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History of Rome (Ab Urbe Condita) by Livy
Translated by Rev. Canon Roberts
Book III Chapter 39: Valerius and Horatius.[450 BC]
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This obedience, however, was shown more by their coming to the Senate-house than by any servility in the sentiments which we understand that they expressed. It is recorded that after the question of the war had been introduced by Appius Claudius, and before the formal discussion began(1), Lucius Valerius Potitus created a scene by demanding that he should be allowed to speak on the political question, and on the decemvirs forbidding him in threatening tones to do so, he declared that he would present himself before the people. Marcus Horatius Barbatus showed himself an equally determined opponent, called the decemvirs "ten Tarquins," and reminded them that it was under the leadership of the Valerii and the Horatii that monarchy had been expelled from Rome. It was not the name of " king" that men had now grown weary of, for it was the proper title of Jupiter, Romulus the founder of the City and his successors were called " kings," and the name was still retained for religious purposes. It was the tyranny and violence of kings that men detested. If these were insupportable in a king or a king's son, who would endure them in ten private citizens? They should see to it that they did not, by forbidding freedom of speech in the House, compel them to speak outside its walls. He could not see how it was less permissible for him as a private citizen to convene an Assembly of the people than for them to summon the senate. They might find out whenever they chose how much more powerful a sense of wrong is to vindicate liberty than greedy ambition is to support tyranny. They were bringing up the question of the Sabine war as if the Roman people had any more serious war to wage than one against men who, appointed to draw up laws, left no vestige of law or justice in the State; who had abolished the elections, the annual magistrates, the regular succession of rulers, which formed the sole guarantee of equal liberty for all; who, though simple citizens, still retained the fasces and the power of despotic monarchs. After the expulsion of the kings, the magistrates were patricians; after the secession of the plebs, plebeian magistrates were appointed. "What party did these men belong to? "he asked. "The popular party? Why, what have they ever done in conjunction with the people? The nobility? What! these men, who have not held a meeting of the senate for nearly a year, and now that they are holding one, forbid any speaking on the political situation? Do not place too much reliance on the fears of others. The ills that men are actually suffering from seem to them much more grievous than any they may fear in the future."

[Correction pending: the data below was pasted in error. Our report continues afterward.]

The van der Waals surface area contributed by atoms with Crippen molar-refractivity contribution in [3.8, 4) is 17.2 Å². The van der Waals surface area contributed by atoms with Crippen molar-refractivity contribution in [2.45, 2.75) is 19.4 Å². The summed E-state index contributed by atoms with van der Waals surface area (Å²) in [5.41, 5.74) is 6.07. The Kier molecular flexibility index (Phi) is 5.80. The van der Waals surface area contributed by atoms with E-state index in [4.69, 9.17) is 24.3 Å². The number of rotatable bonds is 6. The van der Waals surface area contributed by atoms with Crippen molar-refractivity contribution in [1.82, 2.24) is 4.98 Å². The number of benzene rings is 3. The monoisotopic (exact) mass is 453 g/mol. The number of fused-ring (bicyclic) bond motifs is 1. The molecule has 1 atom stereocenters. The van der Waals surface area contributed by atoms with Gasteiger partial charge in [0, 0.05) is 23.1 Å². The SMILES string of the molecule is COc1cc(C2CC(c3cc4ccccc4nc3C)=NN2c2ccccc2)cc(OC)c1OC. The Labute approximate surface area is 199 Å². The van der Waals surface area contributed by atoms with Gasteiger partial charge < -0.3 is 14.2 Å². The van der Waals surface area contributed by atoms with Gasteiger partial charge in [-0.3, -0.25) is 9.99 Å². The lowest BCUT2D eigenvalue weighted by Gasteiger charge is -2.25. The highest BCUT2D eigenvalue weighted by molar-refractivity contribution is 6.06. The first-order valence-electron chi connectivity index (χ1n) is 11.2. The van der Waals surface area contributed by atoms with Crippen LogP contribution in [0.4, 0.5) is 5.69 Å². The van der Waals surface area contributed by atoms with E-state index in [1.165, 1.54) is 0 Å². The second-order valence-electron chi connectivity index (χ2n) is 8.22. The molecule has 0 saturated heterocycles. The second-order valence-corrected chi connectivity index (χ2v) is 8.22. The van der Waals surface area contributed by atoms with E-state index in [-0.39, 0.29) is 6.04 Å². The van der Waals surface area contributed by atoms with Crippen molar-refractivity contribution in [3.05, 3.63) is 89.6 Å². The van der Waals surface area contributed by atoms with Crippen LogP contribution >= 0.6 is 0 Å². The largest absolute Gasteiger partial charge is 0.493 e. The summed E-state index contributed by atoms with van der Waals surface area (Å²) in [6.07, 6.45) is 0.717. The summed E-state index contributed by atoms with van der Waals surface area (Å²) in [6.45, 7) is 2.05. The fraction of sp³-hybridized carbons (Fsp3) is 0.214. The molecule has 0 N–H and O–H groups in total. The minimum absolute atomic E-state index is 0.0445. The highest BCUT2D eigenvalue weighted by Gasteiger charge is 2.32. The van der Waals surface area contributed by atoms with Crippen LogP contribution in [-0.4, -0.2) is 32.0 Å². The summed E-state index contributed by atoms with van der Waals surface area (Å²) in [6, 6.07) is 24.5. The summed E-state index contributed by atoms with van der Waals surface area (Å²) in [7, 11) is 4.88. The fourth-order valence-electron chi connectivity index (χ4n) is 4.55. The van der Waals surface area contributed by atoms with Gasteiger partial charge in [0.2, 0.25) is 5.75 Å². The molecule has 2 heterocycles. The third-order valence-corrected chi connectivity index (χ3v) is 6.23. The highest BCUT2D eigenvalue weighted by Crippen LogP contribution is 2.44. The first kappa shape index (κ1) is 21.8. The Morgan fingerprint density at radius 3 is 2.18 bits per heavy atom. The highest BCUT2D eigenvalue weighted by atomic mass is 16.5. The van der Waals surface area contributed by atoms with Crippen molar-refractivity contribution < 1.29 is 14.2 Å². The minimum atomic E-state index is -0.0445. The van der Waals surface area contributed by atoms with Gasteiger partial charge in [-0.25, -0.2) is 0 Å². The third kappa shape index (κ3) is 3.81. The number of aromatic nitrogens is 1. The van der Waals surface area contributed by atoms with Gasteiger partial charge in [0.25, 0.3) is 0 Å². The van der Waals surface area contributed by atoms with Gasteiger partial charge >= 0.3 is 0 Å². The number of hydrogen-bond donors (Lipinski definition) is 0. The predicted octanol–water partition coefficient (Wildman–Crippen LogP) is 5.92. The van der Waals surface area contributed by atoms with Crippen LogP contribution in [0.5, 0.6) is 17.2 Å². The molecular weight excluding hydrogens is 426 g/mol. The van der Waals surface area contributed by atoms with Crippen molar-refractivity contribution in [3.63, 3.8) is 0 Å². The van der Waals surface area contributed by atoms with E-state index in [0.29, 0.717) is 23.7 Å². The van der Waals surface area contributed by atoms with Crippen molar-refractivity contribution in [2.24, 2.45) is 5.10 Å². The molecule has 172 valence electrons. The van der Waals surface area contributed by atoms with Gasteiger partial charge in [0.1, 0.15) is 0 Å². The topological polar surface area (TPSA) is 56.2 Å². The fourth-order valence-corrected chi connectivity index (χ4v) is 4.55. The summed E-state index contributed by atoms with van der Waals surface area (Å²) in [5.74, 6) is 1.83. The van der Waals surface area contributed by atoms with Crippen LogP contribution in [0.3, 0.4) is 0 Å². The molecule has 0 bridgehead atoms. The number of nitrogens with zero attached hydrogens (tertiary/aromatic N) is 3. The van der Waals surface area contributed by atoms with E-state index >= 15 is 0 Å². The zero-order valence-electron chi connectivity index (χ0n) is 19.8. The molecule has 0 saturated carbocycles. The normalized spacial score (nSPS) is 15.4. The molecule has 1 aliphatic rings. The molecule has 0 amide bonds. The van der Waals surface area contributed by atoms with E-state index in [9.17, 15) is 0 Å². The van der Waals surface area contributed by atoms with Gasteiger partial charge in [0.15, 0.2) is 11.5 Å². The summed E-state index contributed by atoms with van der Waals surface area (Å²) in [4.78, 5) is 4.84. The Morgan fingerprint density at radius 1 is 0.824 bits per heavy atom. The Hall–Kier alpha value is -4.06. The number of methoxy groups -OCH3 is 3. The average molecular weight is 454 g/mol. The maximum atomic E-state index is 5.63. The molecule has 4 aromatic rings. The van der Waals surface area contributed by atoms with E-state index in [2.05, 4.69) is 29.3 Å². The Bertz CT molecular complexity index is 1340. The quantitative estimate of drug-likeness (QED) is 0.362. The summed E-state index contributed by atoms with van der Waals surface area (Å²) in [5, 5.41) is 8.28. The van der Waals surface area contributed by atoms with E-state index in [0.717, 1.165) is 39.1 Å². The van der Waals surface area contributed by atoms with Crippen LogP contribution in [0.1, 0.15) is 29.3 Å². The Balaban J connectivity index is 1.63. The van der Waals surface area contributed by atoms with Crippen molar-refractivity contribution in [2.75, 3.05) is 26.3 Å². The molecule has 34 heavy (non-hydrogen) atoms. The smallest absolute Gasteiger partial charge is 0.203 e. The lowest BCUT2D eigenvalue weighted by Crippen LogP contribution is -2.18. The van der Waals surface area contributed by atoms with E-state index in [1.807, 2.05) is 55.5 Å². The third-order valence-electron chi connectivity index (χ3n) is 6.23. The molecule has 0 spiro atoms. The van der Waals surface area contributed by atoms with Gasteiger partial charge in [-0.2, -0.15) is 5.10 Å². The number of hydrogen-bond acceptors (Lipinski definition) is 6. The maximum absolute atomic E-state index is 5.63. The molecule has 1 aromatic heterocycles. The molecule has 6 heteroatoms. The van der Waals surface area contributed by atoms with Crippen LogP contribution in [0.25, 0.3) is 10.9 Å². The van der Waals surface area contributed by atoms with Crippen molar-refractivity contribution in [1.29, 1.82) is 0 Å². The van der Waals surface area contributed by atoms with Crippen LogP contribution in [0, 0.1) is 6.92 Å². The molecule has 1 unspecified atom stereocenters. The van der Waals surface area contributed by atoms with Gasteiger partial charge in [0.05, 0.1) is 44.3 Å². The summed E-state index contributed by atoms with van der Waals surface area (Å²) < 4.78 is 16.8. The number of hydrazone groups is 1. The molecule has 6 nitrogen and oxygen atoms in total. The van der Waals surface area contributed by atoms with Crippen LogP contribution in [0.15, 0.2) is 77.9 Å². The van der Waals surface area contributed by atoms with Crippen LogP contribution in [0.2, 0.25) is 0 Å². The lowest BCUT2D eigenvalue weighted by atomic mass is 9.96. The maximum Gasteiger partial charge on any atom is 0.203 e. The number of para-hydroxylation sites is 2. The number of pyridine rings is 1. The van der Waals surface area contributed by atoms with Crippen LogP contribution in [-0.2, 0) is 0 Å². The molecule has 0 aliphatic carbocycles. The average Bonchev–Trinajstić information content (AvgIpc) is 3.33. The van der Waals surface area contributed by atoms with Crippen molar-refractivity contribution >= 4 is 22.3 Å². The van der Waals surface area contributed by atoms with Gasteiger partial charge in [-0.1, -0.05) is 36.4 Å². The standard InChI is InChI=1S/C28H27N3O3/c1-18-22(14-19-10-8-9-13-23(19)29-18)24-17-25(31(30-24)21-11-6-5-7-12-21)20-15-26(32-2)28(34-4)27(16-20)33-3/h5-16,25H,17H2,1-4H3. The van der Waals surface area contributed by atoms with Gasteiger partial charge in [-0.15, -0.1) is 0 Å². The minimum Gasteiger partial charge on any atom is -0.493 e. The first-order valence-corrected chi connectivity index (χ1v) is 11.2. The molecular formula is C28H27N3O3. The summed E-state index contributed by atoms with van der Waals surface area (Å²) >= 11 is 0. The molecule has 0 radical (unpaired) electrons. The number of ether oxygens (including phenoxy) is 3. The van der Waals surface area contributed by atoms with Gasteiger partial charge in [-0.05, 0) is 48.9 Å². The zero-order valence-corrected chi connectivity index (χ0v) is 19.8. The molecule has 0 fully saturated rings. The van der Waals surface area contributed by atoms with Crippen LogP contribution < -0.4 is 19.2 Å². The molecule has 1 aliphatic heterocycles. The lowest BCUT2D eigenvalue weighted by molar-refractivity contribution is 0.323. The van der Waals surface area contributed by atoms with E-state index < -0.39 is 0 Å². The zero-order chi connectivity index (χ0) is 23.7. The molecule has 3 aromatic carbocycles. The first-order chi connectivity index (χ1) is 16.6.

(1): The president introduced the question and each senator was asked by him in turn to express his opinion. Valerius was out of order.

Event: The Decemvirate

Sed magis oboedienter uentum in curiam esse quam obnoxie dictas sententias accepimus. L. Valerium Potitum proditum memoriae est post relationem Ap. Claudi, priusquam ordine sententiae rogarentur, postulando ut de re publica liceret dicere, prohibentibus minaciter decemuiris proditurum se ad plebem denuntiantem, tumultum exciuisse. Nec minus ferociter M. Horatium Barbatum isse in certamen, decem Tarquinios appellantem admonentemque Valeriis et Horatiis ducibus pulsos reges. Nec nominis homines tum pertaesum esse, quippe quo Iouem appellari fas sit, quo Romulum, conditorem urbis, deincepsque reges, quod sacris etiam ut sollemne retentum sit: superbiam uiolentiamque tum perosus regis. Quae si in rege tum aut in filio regis ferenda non fuerint, quem eadem laturum in tot priuatis? Viderent ne uetando in curia libere homines loqui extra curiam etiam mouerent uocem; neque se uidere qui sibi minus priuato ad contionem populum uocare quam illis senatum cogere liceat. Vbi uellent experirentur quanto fortior dolor libertate sua uindicanda quam cupiditas in iniusta dominatione esset. De bello Sabino eos referre, tamquam maius ullum populo Romano bellum sit quam cum iis qui legum ferendarum causa creati nihil iuris in ciuitate reliquerint; qui comitia, qui annuos magistratus, qui uicissitudinem imperitandi, quod unum exaequandae sit libertatis, sustulerint; qui priuati fasces et regium imperium habeant. Fuisse regibus exactis patricios magistratus; creatos postea post secessionem plebis plebeios; cuius illi partis essent, rogitare. Populares? Quid enim eos per populum egisse? Optimates? Qui anno iam prope senatum non habuerint, tunc ita habeant ut de re publica loqui prohibeant? Ne nimium in metu alieno spei ponerent; grauiora quae patiantur uideri iam hominibus quam quae metuant.